by Vishnu V. B Reddy, Alabama, USA
Several recent name-brand consumer cameras (Nikon, Olympus, Fuji, and Minolta) have a >3 megapixel CCD and are capable of high-resolution photography. They also have a host of other features which makes them ideal for photomicroscopy. Many of these cameras can be easily adapted to take good quality pictures through a microscope. The following is a discussion of ideal features of the Coolpix 990 camera and the author's adapter design for photomicroscopy.
The CP990, with its small lens diameter, (< 30 mm filter size,) makes an excellent choice as the filter size matches the outer diameter of most eyepiece lenses. Additional features that help photomicroscopy include close focusing zoom lenses, remote shutter, manual/measured white balance adjustment, high resolution LCD focusing screen, USB support, built-in image processing, video outputs for larger (optional) LCD/CRT monitor for real time critical focusing of low magnification images and EXIF (exposure information) data storage.
Digicam Microscope Adapter
All current Coolpix models have fixed lenses and are not capable of accepting a “projected” image from microscope objective lenses. However, a secondary lens system, such as relay lens/eyepiece optics, is necessary to properly focus and project image on to the camera CCD.
Theoretically, any eyepiece works inside the adapter. However, a wide field, high point ocular lens WHK 10X20, (standard on most recent microscopes,) works best inside the adapter and yield distortion free high quality images. The CP990 lens size, (filter size 28 mm,) matches the outer diameter of most microscope eyepieces and makes this an ideal camera for photomicroscopy. To avoid image vignetting, distance between the camera lens and relay lens/eyepiece should be kept to minimum, (ideally under 3 mm.) The adapter is designed to hold the relay lens/eyepiece at 2 mm in front of the camera lens.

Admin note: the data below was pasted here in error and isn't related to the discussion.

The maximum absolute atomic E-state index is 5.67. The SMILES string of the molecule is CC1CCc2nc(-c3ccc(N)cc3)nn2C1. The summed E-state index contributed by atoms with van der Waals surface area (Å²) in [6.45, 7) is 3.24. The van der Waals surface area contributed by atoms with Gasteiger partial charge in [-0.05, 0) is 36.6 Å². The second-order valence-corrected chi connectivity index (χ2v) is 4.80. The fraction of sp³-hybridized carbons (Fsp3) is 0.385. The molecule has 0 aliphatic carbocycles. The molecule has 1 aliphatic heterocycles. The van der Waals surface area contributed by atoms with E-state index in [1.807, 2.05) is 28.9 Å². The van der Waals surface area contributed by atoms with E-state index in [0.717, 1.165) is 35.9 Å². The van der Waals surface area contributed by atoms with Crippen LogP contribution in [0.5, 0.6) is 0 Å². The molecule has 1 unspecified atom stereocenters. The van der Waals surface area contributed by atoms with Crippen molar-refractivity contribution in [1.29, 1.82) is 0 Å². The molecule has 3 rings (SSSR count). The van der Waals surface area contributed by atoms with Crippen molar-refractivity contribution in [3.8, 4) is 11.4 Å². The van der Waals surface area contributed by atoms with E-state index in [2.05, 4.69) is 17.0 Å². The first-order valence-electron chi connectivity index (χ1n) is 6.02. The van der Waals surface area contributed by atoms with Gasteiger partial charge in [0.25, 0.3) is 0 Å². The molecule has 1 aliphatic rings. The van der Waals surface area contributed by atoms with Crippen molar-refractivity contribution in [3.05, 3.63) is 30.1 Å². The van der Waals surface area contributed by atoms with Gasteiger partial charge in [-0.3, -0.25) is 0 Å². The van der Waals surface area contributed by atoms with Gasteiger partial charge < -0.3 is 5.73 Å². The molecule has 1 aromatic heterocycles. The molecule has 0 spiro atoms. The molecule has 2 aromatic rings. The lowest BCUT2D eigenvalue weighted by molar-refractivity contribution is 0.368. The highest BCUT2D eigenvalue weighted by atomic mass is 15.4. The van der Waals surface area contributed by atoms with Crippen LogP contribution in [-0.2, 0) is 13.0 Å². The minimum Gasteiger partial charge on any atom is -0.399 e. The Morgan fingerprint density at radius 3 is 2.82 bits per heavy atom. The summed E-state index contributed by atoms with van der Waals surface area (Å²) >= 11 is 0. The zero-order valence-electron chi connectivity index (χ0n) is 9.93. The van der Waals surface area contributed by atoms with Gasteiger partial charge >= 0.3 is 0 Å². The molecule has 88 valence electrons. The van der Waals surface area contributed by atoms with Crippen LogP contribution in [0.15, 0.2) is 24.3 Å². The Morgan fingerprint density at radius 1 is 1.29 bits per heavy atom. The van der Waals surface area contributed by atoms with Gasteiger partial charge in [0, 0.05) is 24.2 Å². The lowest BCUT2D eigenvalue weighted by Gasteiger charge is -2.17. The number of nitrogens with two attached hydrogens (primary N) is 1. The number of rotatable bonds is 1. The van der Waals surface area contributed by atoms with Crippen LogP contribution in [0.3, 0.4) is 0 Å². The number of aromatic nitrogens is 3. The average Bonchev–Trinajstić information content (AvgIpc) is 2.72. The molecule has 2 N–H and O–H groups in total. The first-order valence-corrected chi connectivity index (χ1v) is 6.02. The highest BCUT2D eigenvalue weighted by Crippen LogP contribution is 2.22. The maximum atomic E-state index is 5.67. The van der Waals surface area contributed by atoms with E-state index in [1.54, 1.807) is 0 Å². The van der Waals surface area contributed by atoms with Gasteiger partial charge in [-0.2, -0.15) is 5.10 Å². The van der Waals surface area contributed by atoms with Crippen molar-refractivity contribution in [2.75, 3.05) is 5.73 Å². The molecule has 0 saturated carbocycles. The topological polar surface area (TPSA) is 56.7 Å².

Most digicam cameras, including the CP990, have delicate filter threads and are not designed for supporting camera body weight and therefore can be a source of camera vibrations. The adapter horizontal plate with tripod screw attachment bears the camera body weight, provides stability, and eliminates vibrations. The adapter can be connected to the ocular tube on the binocular head; however, for optimal comfort and stability, a trinocular tube (phototube) is preferred. Parfocality between LCD screen and microscope oculars is achieved by adjusting the adapter height on the phototube.